At Advanced Hair Clinics, PRP therapy has been and continues to be applied with great success in many cases of hair loss and alopecia of various aetiologies, mainly in cases of androgenetic or diffuse alopecia in men and women. It has also been implemented with impressive results in many cases, even for universal and generalised forms in which the results of classic conservative therapies are usually poor. With PRP therapy, even cases of universal alopecia areata in young people with a long history of the disease (more than 5 years) who had shown no previous response to other forms of treatment, were treated successfully and have experienced excellent hair regrowth.
FUE Hair Transplantation as Alopecia areata Treatment
Hair transplantation is considered to have no general application in the treatment of alopecia areata, particularly in cases of universal alopecia areata where the donor site of the scalp is insufficient to cover the needs. FUE hair transplantation can, however, be applied in selected cases of localised alopecia areata. Most patients who are selected for this therapy present small, localised, well-defined area, demonstrate stability in the evolution of the damage, and have a fairly long history of alopecia areata (over one year), which excludes the likeliness of spontaneous regrowth of hair in the damaged area with relative certainty.
In this case, follicles are obtained from the donor site at the back of the scalp with the FUE method, and are transferred to the affected area. The growth of the hairs at their new location is gradually completed within 10 to 12 months and the results of the transplantation are excellent. One particular case of hair transplantation with FUE, is transplantation in the eyebrows, which are a common site of the disease, often without other affected areas on the scalp. The results of the transplantation in this case are excellent and very important for the psychology of the patient, as the loss of eyebrows tends to place a high burden on the confidence of patients.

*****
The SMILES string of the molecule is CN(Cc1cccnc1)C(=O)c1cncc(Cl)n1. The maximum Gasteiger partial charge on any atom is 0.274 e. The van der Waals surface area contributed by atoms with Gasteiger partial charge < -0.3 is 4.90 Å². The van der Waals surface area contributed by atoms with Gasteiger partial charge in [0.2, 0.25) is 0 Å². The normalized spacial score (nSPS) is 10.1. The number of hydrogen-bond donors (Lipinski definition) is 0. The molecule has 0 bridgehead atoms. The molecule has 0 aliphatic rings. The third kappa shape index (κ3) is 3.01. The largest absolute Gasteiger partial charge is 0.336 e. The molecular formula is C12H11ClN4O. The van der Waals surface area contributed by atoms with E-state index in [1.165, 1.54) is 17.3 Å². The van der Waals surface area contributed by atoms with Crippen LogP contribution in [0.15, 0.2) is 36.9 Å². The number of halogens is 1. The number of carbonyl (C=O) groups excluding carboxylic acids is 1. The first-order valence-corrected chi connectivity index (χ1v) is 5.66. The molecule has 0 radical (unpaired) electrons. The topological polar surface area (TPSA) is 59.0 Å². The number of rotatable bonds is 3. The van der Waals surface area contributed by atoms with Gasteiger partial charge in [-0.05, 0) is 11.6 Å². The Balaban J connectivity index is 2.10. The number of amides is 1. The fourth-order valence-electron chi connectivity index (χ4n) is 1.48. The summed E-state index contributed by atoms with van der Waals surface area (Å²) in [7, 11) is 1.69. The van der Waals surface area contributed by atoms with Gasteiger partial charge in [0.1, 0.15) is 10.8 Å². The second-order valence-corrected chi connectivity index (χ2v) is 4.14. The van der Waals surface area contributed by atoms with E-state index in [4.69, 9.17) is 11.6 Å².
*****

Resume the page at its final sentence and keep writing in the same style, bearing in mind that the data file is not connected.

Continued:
FUE hair transplantation should always be carried out after providing the patient with complete and detailed information about the nature of alopecia areata, and especially the fact that it may recur in the future, in the same or another region and in an unpredictable manner in terms of time, evolution, size or location. Therefore, patients should be aware that the results of FUE hair transplantation are stable and permanent, as in other forms of alopecia, provided that the damage remains stable and does not recur in the future.